After a slow first five months, I'm back to blogging in earnest. In the forthcoming few months I plan to keep on tracking the blooming of wildflowers, the activities of bugs and reptiles and any other critters I'm quick enough or lucky enough to photograph, and to comment on ecological relationships. Since there is an increasing sense of ecological crisis among many people and more vigorous denial of such on the part of others, I will inevitably comment on the social and political dimensions of survival as I see them.
I am still an adjunct instructor in the English Department at Feather River College, but time permitting, I am available for hire as a nature guide in the region in and around Plumas County. A brochure describing my usual kinds of natural history adventures is in development. Email me c/o firstname.lastname@example.org with your mailing address and a statement of interests, and I'll send you a rough draft.
I have been teaching since 1965 and have recently joined the English Department as an Associate Faculty member at Feather River College. Recently taught Nature Literature in America and am currently teaching Interpersonal Communication and Basic Reading and Writing.
Our lilacs seemed to remain in a state of "almost blooming" for over a month before the right combination of soil temperature, length of daylight, and available moisture, got them motivated to bloom. The lilacs in the sunnier parts of downtown had been blooming since late March. When ours bloomed, they were visited almost immediately by the usual array of insects: several species of bees and butterflies, the most colorful of which was the Painted Ladies (top two photos). I haven't identified the one in the bottom photo. It reminded me of all those little brown birds that I can't tell apart.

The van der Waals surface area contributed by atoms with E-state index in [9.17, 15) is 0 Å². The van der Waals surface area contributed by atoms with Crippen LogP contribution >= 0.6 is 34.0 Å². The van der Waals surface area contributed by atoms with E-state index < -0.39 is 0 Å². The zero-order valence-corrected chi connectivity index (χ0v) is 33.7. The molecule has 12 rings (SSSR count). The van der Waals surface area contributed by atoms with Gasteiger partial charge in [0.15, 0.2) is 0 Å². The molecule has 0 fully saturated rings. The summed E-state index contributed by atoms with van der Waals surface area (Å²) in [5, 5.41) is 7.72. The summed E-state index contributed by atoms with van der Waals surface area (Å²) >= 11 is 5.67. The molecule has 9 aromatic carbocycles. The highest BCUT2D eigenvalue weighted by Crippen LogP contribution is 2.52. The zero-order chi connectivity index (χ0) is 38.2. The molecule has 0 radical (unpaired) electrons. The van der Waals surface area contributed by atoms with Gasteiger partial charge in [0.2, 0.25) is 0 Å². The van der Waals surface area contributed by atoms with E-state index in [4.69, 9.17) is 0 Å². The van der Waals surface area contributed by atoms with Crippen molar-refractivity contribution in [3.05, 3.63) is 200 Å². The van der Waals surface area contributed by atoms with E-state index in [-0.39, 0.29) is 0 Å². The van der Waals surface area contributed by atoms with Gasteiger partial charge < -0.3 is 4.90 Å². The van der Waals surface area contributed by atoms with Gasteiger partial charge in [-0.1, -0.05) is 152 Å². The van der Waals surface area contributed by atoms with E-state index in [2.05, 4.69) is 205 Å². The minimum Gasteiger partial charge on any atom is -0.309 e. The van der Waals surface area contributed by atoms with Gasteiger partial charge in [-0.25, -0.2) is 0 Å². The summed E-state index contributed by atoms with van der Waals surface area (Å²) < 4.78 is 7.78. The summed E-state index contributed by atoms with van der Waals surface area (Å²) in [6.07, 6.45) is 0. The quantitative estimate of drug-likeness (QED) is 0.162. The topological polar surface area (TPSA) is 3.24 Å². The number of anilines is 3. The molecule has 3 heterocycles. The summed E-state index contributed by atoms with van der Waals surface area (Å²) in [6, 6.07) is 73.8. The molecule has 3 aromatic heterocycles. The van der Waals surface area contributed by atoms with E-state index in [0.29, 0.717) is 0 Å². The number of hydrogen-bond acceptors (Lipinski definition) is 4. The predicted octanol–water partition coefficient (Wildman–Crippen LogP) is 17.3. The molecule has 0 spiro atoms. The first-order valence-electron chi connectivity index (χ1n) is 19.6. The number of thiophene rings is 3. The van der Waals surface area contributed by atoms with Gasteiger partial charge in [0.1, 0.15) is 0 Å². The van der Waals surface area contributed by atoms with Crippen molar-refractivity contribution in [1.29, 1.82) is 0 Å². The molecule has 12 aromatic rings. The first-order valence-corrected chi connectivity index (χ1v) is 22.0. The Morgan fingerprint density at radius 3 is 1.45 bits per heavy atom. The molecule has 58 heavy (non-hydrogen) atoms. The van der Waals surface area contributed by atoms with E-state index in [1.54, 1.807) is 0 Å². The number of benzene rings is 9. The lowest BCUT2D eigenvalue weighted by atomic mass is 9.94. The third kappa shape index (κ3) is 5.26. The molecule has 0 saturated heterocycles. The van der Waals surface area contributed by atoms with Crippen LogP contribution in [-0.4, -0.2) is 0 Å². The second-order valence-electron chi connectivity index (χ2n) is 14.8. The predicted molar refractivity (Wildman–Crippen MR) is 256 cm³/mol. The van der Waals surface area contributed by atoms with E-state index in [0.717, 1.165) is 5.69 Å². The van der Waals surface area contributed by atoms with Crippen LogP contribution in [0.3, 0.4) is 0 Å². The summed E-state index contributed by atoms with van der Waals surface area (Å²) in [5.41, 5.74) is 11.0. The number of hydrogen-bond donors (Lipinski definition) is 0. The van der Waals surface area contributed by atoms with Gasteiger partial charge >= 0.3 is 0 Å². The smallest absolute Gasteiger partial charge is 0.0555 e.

I was thinking about Yogi Berra's advice when I walked from my car up to my office yesterday. If I had walked fast, I wouldn't have noticed any of the following. Large patches of green, heart-shaped leaves look like a flowerless ground cover, but being a great fan of this particular plant, I spotted the little red dot (above photo) below the ground cover. I put down my backpack, lunch box, handful of books, and camera bag, and moved in for a close-up (below). Lemmon's Wild Ginger is one of those
small delights that most people walk by without noticing. Click on these photos for closer views.
Also blended in with the surrounding greenery, especially the much taller grass, is a sprinkling of Western Dog Violets, our only violet violet.
Below as a broader view of a patch of ginger. This is the way it looked when I approached. Can you see that red speck? In wetter years, the green cover is continuous and none of the flowers would be visible. You'd have to know they were there and start parting leaves to look for them. There's always a chance you'll find other interesting things - bugs, snails, snakes, etc.
Another attractive, but tiny flower along the path was the Blue-eyed Mary. These blossoms are around 1/4" wide.
The early morning dew formed on every branch of this horsetail and it looked like a tower of jewels. Very nice. There was no water flowing in this ditch as there should be, but there must be some close to the surface as this year's crop of horsetails looked OK.
I can always count on Dandelions to be my entertainment centers. Even in bad weather or on days when not many other wildflowers are blooming, the dandelions always have some sort of activity around them. I've probably photographed at least two dozen insect and spider visitors on them and seen many more when I wasn't packing a camera. Today was no exception. Beetles and bees were plentiful.
The Red larkspur, or Delphinium, started blooming on South facing slopes a month ago. Noe they've begun to bloom in Boyle Ravine, with mostly dark and shady North-facing slopes.